Yesterday’s visit to the Mokolodi Nature Reserve resulted in some spectacular photo opportunities. We visited a fenced area that is home to two 14-year-old cheetah twins, Duma and Letotse, who were orphaned when just a few months old. Their mother was killed by a farmer, and the cubs were raised in captivity. Because of that, if you know how to approach them, you can get very close with your camera. In fact, our guide showed us, you can scratch or rub behind their ears if you approach from behind the cheetahs.
I found our time with the cheetahs magical but disorienting, because it violated such deeply held cautions about wild predators. Lincoln Njiru, our guide who has worked at the reserve for five years, seemed to know what he was doing, and we followed his calm, careful rhythms as we approached the cheetahs. “If they’re purring, it’s okay,” he said. And boy, did they purr. It was like a motor, a thrumming that I was able to pick up in this video.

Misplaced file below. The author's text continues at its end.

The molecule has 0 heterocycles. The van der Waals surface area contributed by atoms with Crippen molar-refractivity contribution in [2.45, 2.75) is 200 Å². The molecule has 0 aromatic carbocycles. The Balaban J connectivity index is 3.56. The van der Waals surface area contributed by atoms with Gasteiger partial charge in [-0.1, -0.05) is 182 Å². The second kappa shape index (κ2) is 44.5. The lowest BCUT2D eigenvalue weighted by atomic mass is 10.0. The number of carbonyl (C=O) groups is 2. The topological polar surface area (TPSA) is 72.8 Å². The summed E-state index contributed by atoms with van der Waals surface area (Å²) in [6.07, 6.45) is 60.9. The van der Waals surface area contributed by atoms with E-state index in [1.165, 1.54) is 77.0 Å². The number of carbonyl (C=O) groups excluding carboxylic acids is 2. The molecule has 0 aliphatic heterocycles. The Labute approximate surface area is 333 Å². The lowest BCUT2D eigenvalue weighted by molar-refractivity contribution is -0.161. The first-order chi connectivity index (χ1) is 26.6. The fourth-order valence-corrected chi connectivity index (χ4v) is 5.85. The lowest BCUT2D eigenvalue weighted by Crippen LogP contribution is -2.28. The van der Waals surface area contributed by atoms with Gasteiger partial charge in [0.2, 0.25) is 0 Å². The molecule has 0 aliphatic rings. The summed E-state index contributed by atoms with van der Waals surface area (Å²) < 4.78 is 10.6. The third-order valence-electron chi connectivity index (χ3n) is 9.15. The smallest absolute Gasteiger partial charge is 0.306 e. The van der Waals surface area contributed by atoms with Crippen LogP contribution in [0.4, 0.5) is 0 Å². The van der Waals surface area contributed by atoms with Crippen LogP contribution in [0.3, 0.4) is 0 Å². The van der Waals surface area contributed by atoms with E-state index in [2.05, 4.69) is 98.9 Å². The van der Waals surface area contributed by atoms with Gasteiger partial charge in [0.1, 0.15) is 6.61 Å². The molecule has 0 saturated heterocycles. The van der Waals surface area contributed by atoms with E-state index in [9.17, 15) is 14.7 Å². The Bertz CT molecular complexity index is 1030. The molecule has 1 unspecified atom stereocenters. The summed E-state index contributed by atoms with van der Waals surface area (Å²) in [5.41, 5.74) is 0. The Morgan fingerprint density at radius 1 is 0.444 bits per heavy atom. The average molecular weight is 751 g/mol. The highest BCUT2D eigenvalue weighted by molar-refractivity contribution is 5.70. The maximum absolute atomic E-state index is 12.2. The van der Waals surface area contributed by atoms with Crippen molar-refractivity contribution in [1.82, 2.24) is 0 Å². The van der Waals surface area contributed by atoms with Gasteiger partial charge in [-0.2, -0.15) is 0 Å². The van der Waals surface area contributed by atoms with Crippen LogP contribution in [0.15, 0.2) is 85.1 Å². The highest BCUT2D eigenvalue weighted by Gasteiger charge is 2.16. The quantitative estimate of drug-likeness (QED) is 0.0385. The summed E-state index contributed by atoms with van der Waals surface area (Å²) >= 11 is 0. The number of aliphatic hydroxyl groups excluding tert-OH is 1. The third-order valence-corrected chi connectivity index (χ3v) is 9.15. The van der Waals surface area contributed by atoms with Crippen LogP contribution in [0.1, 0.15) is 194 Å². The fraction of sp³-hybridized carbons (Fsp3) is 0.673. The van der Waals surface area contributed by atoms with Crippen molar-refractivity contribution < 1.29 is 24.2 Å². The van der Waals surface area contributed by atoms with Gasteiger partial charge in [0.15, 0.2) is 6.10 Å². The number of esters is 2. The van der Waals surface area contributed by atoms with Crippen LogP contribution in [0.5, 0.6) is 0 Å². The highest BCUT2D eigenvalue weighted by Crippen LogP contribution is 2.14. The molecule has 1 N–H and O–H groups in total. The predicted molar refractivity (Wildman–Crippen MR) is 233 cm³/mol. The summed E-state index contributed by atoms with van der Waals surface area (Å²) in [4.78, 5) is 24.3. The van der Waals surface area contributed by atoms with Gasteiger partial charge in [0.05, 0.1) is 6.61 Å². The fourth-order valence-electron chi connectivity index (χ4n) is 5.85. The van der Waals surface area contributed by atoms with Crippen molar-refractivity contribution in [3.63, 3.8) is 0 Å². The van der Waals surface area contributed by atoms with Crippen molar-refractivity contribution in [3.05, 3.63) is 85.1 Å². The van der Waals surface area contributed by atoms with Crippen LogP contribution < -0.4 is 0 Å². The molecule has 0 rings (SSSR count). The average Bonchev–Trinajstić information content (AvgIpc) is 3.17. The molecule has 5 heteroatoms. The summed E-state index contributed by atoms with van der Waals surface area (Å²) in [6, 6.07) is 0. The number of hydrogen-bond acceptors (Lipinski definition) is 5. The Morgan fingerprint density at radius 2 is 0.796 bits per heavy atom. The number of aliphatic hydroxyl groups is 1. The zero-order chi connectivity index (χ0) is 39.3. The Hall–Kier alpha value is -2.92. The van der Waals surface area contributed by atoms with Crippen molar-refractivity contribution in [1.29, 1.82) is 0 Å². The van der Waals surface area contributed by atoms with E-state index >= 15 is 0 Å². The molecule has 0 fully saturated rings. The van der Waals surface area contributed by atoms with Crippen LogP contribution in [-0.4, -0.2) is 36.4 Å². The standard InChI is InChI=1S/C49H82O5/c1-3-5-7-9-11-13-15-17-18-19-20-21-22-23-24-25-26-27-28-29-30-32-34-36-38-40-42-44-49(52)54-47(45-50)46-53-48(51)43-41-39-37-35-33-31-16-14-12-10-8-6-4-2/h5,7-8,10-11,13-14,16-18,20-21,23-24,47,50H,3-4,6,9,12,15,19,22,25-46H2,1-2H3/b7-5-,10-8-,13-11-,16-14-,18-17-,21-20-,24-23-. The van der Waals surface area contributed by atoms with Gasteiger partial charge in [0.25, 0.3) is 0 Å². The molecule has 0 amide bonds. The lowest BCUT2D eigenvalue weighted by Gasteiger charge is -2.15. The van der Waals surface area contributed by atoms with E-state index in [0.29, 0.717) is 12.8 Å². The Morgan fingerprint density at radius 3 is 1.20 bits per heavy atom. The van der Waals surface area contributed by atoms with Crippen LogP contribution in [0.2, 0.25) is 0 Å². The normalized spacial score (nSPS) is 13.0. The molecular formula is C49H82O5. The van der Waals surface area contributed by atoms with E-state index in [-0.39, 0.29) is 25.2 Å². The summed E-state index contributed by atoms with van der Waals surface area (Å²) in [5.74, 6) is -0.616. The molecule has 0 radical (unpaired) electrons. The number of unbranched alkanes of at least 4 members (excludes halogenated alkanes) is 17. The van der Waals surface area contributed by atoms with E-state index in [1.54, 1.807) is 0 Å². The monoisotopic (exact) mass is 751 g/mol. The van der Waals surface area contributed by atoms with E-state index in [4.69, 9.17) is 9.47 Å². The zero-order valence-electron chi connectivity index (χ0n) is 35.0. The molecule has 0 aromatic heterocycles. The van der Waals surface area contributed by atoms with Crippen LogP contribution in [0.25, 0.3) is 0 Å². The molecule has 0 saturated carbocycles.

We also saw hyenas and rhinos at Mokolodi, but the cheetahs were the star attraction, in my mind. It had just rained before we arrived at the reserve, so when we rubbed the back of Letotse’s head, as Lincoln instructed, his fur was wet and surprisingly stiff.
We entered the enclosure twice, once in the usual Land Rover-type vehicle. Then Lincoln left the vehicle outside the cheetah area, and we re-entered on foot. This took us past the hyena enclosure, down a dirt road. As we strolled along, around the bend came a cheetah out for a stroll, too. It turned out to be the same one we’d met on the first time in. He walked up to Lincoln, then sat in the middle of the road to hold court as each of us went up to stand next to him.
This gave me a chance to try for a low-angle shot in the late-afternoon light, and why not? Two cheetahs were posing for portraits. I didn’t need my zoom on the CoolPix camera. My body was the zoom. Our Bostwana host, Jim, took this photo of the photographer and his prey: